• Loving the updates Mark! Question: are you finding that you are eating tons, by being up all night? Or are you still just eating at normal meal-times?

    • The problem is we don’t have any control group footage of what Mark’s like before the experiment. (We’ve only got the Good Game: Spawn Point stuff, which was pretty warped at the best of times. :P)

      • People have met Mark a few times at gatherings and whatnot.

        I’d say most of them would agree that “mad’ is a pretty accurate term.

        • And unfortunately since he can’t do anything that lasts longer than 3 hours and 40 minutes, future meats with Mark are likely a thing of the past until this experiment is over. Noooo.

          • Or we have a designated nap area for him.

            Actually, I think every time I’ve met him, he was around for less than four hours.

  • Good to see you might have found your stride. Still, seems like a slightly dangerous and childish experiment to dabble in and advertise online. You realise sleep deprivation can be fatal over a long period? Whether you don’t sleep for a week straight or sleep a few hours per night for a month, it can be seriously dangerous. Someone with a wife and incoming child should be a bit more mature about their health. Whatever floats you boat I guess. Just don’t operate heavy machinery any time soon, hahaha.

      • Technically it is, not getting enough sleep is still being sleep deprived. Simple reality is there’s no solid evidence of anyone actually keeping such intense schedules for their entire lives, the claims are always first hand from people who are taking micro sleep without even knowing it, I mean we’re talking minuscule amounts of time here, 5 seconds in a minute, not to mention they can be taken without ever closing your eyes, it’s about brainwaves not “ooo i only sleep an hour a day.” that said I don’t think mark is doing it for childish reasons, he’s shown he has an interest in trying this for awhile now, as long as he’s taken precautions to keep himself from harming others the worst that will likely happen is he will fall asleep, chances of Heart attack an the like while real are minuscule unless there is someone actively keeping him from going to sleep. The body just overrides eventually, it’s like trying to drown yourself, doesn’t work if you don’t tie a brick to your foot.

        On the other hand I’m not sure about posting it for what essentially amount to infotainment, almost seems to trivialize the concept, looking at the comments many people apparently see this as inspiration to try the same thing, when it’s frankly not something people should be doing. I said it the other day I’ll say it again, you can train the body to function on less sleep than ideal, you can never train it to function as well as it would though, this amount differs from person to person, but the evidence suggests no one if capable of functioning to even close to their full capacity on 6 20 min naps a day.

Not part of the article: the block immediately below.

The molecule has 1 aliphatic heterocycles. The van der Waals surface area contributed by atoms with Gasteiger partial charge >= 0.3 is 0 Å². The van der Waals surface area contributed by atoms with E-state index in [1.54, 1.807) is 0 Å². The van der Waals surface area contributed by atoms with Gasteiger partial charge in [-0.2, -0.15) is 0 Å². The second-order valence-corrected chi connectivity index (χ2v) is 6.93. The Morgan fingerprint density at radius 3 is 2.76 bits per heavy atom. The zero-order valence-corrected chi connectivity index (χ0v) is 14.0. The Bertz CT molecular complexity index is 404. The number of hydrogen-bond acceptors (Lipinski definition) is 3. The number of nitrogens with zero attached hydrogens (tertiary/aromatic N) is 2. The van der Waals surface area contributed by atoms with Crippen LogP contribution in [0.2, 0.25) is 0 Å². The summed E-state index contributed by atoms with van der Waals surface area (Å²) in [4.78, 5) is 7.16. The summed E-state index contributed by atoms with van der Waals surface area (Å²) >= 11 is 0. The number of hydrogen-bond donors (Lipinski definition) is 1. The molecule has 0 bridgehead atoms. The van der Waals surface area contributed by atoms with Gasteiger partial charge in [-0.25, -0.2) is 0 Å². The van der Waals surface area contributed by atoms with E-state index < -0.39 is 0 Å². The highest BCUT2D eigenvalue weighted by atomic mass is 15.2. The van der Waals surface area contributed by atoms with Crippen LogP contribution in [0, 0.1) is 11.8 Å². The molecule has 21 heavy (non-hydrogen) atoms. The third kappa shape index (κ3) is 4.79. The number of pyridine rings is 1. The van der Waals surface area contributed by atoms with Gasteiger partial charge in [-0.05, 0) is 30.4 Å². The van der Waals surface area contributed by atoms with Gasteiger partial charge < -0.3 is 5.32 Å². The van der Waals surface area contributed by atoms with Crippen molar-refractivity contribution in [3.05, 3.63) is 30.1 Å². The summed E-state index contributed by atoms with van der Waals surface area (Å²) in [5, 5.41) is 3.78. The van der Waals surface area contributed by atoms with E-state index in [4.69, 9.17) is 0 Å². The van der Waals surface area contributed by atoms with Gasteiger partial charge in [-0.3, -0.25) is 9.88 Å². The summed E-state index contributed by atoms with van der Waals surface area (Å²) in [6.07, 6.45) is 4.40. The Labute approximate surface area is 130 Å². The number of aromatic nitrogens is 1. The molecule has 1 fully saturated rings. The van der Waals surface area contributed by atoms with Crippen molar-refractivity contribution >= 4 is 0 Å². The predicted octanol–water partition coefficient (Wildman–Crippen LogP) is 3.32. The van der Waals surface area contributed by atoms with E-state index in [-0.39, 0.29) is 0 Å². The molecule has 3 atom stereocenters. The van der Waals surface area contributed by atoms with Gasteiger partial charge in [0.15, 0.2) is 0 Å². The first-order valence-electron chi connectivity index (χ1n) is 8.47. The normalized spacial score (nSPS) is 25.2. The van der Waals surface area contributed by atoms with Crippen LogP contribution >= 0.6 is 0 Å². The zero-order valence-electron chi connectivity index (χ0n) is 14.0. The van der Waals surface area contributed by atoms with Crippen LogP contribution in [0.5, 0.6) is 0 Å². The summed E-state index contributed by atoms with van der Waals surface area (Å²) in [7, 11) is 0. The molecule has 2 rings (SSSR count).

• I understand where you’re coming from.

    The line of work I’m in tends to cause me to have inconsistent sleeping patterns, last week I worked a 12 hour shift from 7am to 7pm, the next night 7pm to 7am and then back to 7am to 7pm.

    It’s bizarre – I find that the weeks I am predominantly sleep during the night and work during the day I am more driven and focused at work but less creative and affectionate however the weeks that I sleep during the day and work at night it’s the other way round, my creativity spikes to unbelievably heights, I’m more engaged and focused on my relationship however my work effort reduces to less than I normally expect.

    The other downside to night work is if I work too hard, by the end of the week my perception is muted and I feel outside of my own body.

    And the weeks where I combine both night and day shifts, I sleep into near oblivion.

  • This experience is preparing you for parenthood. In 5 months time, sleep deprivation will no longer be by choice!

  • Good to hear you’re feeling better Mark! It was also great to see Andy Murray take out Ferrer. Tsonga should be no issues!

  • Good to see you looking chipper! I think I speak for everyone when I say your last video kinda concerned me..

  • Not to be a wowser, but are you driving at the moment?

    There’s a very high chance of you passing out at the wheel…